Dem strategist: 'Every elected male should be concerned about a female challenger in 2020'

Democratic strategist Scott Ferson said Tuesday that he believes “every” man in elected office should be "concerned" about facing a female challenger in 2020.

“I think every elected male should be concerned about a female challenger in 2020,” he told The Boston Globe in an interview on Tuesday.

Ferson's remarks came as he discussed the possibility of Rep. Seth MoultonSeth Wilbur Moulton2020 Democrats call Trump's tweets about female Democrats racist Biden proposes tax increases for wealthy as part of health care plan 2020 Democrats push tax hike on wealthy investors MORE (D-Mass.) facing an opponent in his next primary after facing scrutiny for his efforts to block House Minority Leader Nancy PelosiNancy PelosiHouse unravels with rise of 'Les Enfants Terrible' Will Trump's racist tweets backfire? Al Green: 'We have the opportunity to punish' Trump with impeachment vote MORE's (D-Calif.) bid for the Speaker's gavel.

“Calling for the replacement of the woman who’s widely expected to be the next Speaker without an alternative or a real reason probably wasn’t the most productive thing to do,” state Rep. Lori Ehrlich (D) told the paper.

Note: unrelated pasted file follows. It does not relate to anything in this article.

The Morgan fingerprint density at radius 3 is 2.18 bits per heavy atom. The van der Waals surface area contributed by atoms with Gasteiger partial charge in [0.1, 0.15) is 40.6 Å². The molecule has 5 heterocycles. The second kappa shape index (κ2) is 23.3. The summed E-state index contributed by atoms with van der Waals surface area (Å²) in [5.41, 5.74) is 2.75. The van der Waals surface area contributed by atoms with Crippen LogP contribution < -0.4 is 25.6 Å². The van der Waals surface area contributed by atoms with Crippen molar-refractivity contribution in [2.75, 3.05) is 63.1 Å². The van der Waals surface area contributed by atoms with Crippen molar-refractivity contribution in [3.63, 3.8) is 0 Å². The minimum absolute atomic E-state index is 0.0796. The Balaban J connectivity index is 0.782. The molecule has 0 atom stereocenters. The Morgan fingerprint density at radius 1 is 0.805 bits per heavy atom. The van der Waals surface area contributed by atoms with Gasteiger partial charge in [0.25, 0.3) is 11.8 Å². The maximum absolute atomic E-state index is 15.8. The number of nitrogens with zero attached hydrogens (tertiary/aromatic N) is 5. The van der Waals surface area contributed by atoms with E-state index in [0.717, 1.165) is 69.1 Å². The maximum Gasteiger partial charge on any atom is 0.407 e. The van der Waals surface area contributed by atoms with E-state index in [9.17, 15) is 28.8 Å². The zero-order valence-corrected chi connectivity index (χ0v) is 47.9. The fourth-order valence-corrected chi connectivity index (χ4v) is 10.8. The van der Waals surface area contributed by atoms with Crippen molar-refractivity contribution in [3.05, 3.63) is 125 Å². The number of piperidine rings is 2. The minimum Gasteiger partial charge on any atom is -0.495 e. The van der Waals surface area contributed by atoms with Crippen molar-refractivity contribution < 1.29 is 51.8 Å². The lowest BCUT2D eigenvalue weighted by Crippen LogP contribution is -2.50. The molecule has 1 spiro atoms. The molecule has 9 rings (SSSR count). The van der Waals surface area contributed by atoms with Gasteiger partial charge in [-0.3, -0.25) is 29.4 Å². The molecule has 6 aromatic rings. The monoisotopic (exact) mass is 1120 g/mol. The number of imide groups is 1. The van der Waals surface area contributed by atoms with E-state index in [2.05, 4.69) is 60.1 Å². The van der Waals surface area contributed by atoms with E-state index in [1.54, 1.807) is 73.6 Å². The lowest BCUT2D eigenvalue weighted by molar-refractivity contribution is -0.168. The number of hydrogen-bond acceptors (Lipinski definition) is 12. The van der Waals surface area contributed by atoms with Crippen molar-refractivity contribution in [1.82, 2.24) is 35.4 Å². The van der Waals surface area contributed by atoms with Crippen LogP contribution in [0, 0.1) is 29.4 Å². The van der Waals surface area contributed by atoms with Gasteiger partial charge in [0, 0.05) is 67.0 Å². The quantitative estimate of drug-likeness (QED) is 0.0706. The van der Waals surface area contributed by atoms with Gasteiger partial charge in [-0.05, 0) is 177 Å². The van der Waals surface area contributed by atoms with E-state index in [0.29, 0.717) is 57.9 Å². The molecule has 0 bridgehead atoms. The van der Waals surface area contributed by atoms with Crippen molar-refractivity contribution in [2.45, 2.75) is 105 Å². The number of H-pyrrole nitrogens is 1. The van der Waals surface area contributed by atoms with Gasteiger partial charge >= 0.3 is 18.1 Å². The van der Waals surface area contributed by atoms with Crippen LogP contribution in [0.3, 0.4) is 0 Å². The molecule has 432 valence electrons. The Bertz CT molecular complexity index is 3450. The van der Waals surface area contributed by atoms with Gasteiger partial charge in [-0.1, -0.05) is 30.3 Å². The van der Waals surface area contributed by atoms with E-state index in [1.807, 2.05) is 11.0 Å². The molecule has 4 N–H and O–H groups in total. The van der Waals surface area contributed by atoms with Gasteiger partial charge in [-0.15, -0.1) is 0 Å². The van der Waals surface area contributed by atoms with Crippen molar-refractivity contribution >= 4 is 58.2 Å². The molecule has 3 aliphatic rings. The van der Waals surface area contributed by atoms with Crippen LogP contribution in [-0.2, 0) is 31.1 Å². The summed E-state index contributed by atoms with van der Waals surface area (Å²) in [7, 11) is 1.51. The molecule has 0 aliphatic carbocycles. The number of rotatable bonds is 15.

Ferson, an ex-press secretary to Sen. Edward Kennedy (D-Mass.) who advised Moulton in 2014, added that Moulton could likely face a primary opponent following after a year in which women candidates were elected to office in record numbers. House Democrats will see a record 89 women serving in Congress.

"There is definitely enough energy that there will be a primary challenger. It will just be a matter of when that person, or what person, will announce,” Isa Leshko, a Massachusetts Democrat who helped organize pro-Pelosi protesters, told the Globe.

Earlier this month, Moulton joined 15 other Democrats in signing on to a letter to oppose Pelosi's Speakership bid.

The letter, which was spearheaded by Rep. Kathleen RiceKathleen Maura RiceDemocrat offers measure to prevent lawmakers from sleeping in their offices Hillicon Valley: Pelosi blasts Facebook for not taking down doctored video | Democrats push election security after Mueller warning | Critics dismiss FCC report on broadband access | Uber to ban passengers with low ratings Lawmakers raise security concerns about China building NYC subway cars MORE (D-N.Y.), argued that midterm voters handed Democrats the House majority with expectations of the party shaking up Washington — starting with the party leader, who’s been at the helm for 15 years.